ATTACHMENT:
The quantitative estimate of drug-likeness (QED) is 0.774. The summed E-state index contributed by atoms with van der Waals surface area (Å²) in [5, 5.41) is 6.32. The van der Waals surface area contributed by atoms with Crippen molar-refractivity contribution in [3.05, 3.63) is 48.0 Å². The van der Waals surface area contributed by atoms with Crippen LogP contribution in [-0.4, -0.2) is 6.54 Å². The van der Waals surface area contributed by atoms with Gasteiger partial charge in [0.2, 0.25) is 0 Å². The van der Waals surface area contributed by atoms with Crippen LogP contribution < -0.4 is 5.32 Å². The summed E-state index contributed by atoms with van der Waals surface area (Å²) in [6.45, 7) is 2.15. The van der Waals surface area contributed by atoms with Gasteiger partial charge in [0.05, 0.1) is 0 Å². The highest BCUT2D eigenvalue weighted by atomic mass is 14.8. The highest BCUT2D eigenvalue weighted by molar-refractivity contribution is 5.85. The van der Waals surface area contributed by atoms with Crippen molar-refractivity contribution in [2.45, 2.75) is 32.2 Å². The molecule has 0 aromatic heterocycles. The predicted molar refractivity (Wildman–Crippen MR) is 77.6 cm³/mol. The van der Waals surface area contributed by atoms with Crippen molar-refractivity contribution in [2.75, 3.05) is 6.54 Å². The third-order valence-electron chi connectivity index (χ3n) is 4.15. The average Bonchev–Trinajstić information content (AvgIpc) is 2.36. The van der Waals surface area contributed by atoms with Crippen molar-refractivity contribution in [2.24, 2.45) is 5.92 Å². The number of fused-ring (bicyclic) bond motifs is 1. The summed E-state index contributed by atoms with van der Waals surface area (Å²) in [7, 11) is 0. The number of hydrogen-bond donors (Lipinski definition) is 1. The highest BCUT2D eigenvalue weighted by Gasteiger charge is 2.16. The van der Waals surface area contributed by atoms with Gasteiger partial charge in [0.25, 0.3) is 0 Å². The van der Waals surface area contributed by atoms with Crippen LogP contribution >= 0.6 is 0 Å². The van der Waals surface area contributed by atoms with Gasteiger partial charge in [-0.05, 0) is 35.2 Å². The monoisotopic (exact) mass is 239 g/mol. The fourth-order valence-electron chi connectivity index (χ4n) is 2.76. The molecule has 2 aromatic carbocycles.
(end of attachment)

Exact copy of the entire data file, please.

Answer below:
The quantitative estimate of drug-likeness (QED) is 0.774. The summed E-state index contributed by atoms with van der Waals surface area (Å²) in [5, 5.41) is 6.32. The van der Waals surface area contributed by atoms with Crippen molar-refractivity contribution in [3.05, 3.63) is 48.0 Å². The van der Waals surface area contributed by atoms with Crippen LogP contribution in [-0.4, -0.2) is 6.54 Å². The van der Waals surface area contributed by atoms with Gasteiger partial charge in [0.2, 0.25) is 0 Å². The van der Waals surface area contributed by atoms with Crippen LogP contribution < -0.4 is 5.32 Å². The summed E-state index contributed by atoms with van der Waals surface area (Å²) in [6.45, 7) is 2.15. The van der Waals surface area contributed by atoms with Gasteiger partial charge in [0.05, 0.1) is 0 Å². The highest BCUT2D eigenvalue weighted by atomic mass is 14.8. The highest BCUT2D eigenvalue weighted by molar-refractivity contribution is 5.85. The van der Waals surface area contributed by atoms with Crippen molar-refractivity contribution in [2.45, 2.75) is 32.2 Å². The molecule has 0 aromatic heterocycles. The predicted molar refractivity (Wildman–Crippen MR) is 77.6 cm³/mol. The van der Waals surface area contributed by atoms with Crippen molar-refractivity contribution in [2.75, 3.05) is 6.54 Å². The third-order valence-electron chi connectivity index (χ3n) is 4.15. The average Bonchev–Trinajstić information content (AvgIpc) is 2.36. The van der Waals surface area contributed by atoms with Crippen molar-refractivity contribution in [2.24, 2.45) is 5.92 Å². The number of fused-ring (bicyclic) bond motifs is 1. The summed E-state index contributed by atoms with van der Waals surface area (Å²) in [7, 11) is 0. The number of hydrogen-bond donors (Lipinski definition) is 1. The highest BCUT2D eigenvalue weighted by Gasteiger charge is 2.16. The van der Waals surface area contributed by atoms with Gasteiger partial charge in [0.25, 0.3) is 0 Å². The van der Waals surface area contributed by atoms with Crippen LogP contribution >= 0.6 is 0 Å². The van der Waals surface area contributed by atoms with Gasteiger partial charge in [-0.05, 0) is 35.2 Å². The monoisotopic (exact) mass is 239 g/mol. The fourth-order valence-electron chi connectivity index (χ4n) is 2.76. The molecule has 2 aromatic carbocycles.